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‘Gravity power’ could be the next wave of green energy

Future Tech: Featuring flight by ionic wind & a jumping aquatic bot.

Concrete blocks dropped from enormous cranes to harvest kinetic energy

From New Atlas:

Meeting our growing energy demands without continuing to destroy the planet might be one of the biggest challenges of our time, and it calls for some pretty creative solutions. Swiss company Energy Vault has just launched an innovative new system that stores potential energy in a huge tower of concrete blocks, which can be “dropped” by a crane to harvest the kinetic energy.

With a focus on storing energy from intermittent renewable sources such as wind and solar, the Energy Vault takes advantage of some fundamental physics. If you coil a spring, for example, you’re packing it with potential energy – as soon as you let it go, that energy is unleashed as the spring extends itself back out. This new system scales that up to the grid level.

In this case, that potential energy is stored inside huge concrete blocks. To charge up this skyscraper-sized “battery,” a six-armed crane lifts the blocks off the ground and stacks them up around its base, creating a tower. To discharge, the crane simply lower the blocks back to the ground, converting the kinetic energy from the descent into electricity. Proprietary algorithms calibrate and control the charge and discharge cycles to make it as efficient as possible.

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This silent plane flies by emitting ionic winds

From Popular Mechanics:

Traditional aircraft are powered by loud and mechanical components, with engines and propellers generating the thrust and power necessary to achieve flight. Researchers at the Massachusetts Institute of Technology (MIT), however, have developed an airplane that can cruise over the ground without the aid of heavy machinery, using only lithium-ion batteries and electricity to ply air quietly.

While it may “glide” it is no mere “glider” and can summon up its own wind on which to fly. The process, detailed in a study published in Nature, hinges on electroaerodynamic propulsion, a system that creates ionic wind through positively and negatively charged electrodes underneath the plane’s wing. The silent aircraft is necessarily small, weighing in at 5.4 pounds with a 16-foot wingspan, fashioning it a prototype for any future commercial applications.

Steven Barrett, associate professor of aeronautics and astronautics at MIT, detailed how the electrodes ultimately compel the aircraft to fly. Forty-thousand volts of electricity under the plane’s wings are created by positively and negatively charged electrodes, fostering an electric current of nitrogen ions. The ions collide with normal air molecules, emitting ionic wind out of the plane’s back and giving it flight.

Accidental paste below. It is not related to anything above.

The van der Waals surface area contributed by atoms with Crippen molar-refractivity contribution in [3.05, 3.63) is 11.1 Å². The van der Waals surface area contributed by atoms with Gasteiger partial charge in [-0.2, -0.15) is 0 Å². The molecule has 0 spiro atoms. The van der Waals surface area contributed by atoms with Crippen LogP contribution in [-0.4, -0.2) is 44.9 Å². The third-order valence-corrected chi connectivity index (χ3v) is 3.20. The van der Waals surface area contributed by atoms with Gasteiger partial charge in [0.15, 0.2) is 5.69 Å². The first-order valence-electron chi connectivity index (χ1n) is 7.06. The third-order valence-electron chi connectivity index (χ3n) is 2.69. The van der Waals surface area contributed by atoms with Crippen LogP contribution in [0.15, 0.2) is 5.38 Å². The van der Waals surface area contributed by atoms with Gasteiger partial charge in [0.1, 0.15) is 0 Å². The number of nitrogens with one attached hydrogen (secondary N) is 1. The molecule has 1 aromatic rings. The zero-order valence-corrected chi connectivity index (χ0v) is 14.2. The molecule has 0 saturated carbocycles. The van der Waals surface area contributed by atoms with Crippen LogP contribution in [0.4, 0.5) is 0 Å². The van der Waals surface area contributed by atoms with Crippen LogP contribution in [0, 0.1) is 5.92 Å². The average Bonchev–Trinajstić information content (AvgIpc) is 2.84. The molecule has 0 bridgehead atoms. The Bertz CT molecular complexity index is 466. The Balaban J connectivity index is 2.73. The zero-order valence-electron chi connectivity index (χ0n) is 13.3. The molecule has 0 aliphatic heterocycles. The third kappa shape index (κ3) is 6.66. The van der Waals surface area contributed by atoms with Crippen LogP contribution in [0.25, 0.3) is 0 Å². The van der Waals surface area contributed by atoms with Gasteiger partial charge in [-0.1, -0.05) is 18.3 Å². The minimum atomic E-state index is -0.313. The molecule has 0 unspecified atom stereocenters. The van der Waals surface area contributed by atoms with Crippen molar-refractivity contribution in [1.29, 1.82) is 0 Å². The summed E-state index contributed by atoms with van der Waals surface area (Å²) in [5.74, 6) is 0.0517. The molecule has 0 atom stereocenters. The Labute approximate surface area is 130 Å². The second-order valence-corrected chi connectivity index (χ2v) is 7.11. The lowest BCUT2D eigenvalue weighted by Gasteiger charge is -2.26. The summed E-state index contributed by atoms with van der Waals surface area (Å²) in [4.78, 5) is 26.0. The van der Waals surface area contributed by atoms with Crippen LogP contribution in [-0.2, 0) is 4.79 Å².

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A robot designed to launch itself out of the water

From Digital Trends:

Forget Olympics high jumpers — if you really want to see some impressive vertical leaping look no further than aquatic animals such as the whale, dolphin and even the humble mobula rays — all of which are capable of launching themselves out of the water and into the air with graceful ease. Borrowing from this technique, researchers from Cornell University have developed a breaching robot that is able to pull off similarly dazzling feats in a tank of water.

“In this study, we [elucidated] the physics of jumping aquatic animals by analyzing biological data, conducting simplified experiments and theoretical modeling,” Sunghwan Jung, associate professor in Cornell’s Department of Biological and Environmental Engineering, told Digital Trends.

“By firing axisymmetric bodies out of water, we found two distinct regimes that govern jump height as related to the ratio of inertia to gravity,” Jung continued. “Based on these findings, a bio-inspired robot was built to jump out of water. When exiting water, the robot carries a large volume of fluid referred to as an entrained mass. A theoretical model [was] developed to predict the jumping height of various water-exiting bodies, which shows that the mass of the entrained fluid relative to the mass of the body limits the maximum jumping height.”

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The Editors

The Editorial Team develops articles, company profiles and resources for the Business Hub to bring IT, tech and innovation stories to the Manitoba business community.

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